George Takei discusses internment, a life of activism

Actor George Takei.
Actor George Takei.
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Actor and activist George Takei delivered a petition with at least 317,450 signatures Monday night to the president of the Muslim Public Affairs Council, opposing President Donald Trump's executive order on immigration, and the targeting of anyone based on their religion or national origin, the actor told KPCC. 

The delivery of Takei's petition follows a court decision last week not to reinstate Trump's travel ban.

Takei presented the petition at an event titled "Never Again" at Los Angeles City Hall. He hopes the effort will show his supporters' solidarity with the national Muslim community while raising awareness of the Japanese-American internment camps in America during WWII.

"We need to know our history, we need to learn the lesson of our history and that lesson is: Never again must we do something so unconstitutional, with no due process," he said.

When Takei was 5 years old, his family was detained in the post-Pearl Harbor Japanese internment camps. 

"We were innocent, without charge, without trial, we were put in American prison camps in the United States of America," he said. 

The experience has led to a life-long pursuit of activism for the actor, who shared his story with KPCC before delivering the petition. 

On being detained: 

When a surrogate of Donald Trump talks about a Muslim registry, again, I recognize that's the way it began with us. The government gathered a database. It was a registry, and then they came down with a curfew. All Japanese were ordered to be home by 7 p.m. and stay home until 6 a.m. in the morning. We were imprisoned in our homes at night. and then we discovered our bank accounts had been frozen. We couldn't get access to our life savings. So we were financially straight-jacketed. And then the soldiers came for us.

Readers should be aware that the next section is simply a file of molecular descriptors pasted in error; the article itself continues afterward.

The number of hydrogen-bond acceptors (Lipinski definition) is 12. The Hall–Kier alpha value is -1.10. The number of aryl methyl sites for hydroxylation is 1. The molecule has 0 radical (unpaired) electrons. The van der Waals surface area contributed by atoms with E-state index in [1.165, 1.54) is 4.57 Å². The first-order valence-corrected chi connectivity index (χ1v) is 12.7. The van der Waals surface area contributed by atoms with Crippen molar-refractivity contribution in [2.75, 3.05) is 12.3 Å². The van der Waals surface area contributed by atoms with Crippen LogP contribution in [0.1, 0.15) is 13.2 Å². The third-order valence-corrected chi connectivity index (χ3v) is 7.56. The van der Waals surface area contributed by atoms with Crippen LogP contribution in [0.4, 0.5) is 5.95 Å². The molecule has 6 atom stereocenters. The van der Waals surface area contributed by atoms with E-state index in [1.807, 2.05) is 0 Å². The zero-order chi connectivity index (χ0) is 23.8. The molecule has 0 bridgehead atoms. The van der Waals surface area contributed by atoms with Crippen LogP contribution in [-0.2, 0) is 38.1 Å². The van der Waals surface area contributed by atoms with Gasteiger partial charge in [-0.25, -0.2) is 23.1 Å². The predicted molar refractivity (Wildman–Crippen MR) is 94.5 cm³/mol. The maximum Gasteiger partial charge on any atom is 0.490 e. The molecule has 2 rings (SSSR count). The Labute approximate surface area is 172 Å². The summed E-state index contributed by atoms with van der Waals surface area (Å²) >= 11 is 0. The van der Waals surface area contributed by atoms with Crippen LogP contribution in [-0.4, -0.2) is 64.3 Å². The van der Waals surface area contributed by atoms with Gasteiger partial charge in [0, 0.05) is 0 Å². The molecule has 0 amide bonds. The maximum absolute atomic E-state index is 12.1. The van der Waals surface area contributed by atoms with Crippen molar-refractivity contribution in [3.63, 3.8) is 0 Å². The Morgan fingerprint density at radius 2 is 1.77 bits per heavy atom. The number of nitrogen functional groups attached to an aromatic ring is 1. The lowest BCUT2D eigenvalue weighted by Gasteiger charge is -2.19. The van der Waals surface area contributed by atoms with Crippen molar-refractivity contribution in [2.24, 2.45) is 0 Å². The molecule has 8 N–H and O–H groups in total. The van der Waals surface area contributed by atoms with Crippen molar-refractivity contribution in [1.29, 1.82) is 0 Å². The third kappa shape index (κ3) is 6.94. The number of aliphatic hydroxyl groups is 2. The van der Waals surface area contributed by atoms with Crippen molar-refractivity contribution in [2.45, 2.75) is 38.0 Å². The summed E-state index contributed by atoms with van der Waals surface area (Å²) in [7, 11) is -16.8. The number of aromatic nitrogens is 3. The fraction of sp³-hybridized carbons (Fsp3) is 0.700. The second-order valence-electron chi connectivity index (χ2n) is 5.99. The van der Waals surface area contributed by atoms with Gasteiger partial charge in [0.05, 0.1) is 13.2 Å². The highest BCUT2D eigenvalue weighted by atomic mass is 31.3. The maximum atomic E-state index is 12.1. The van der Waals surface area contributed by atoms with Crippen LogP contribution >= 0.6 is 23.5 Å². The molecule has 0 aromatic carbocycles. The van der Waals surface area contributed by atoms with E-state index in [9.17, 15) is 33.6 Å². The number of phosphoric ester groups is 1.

On growing up as an activist:

When I became a teenager, I became a voracious reader with a particular interest in history and civics. I read about the shining ideals of our democracy, and I couldn't quite reconcile that with what I knew to be my childhood imprisonment. After dinner, I had many long and sometimes heated discussions with my father. Because I was inspired by Dr. Martin Luther King and the civil rights movement. And so I gave my father a hard time. I would organize my friends. and go downtown and demonstrate at the federal building.

On discussions about democracy with his father:

Through those long discussions and many discussions, I learned from my father, who was one who bore the weight the anguish and the loss and the pain of the internment the most. He said, 'Our democracy is a people's democracy. And that people's democracy can do great things,' he said. 'Those ideals that you're reading about were articulated by people — the founding fathers — but people are human beings who are fallable.' ...

In our people's democracy, both nobility and fallibility are woven in together, side by side. Our democracy is dependent on people who cherish those ideals and actively engage in a participatory democracy. 

The next Sunday afternoon [my father] took me down to the Adlai Stevenson for President campaign headquarters and I saw and understood how electoral politics worked.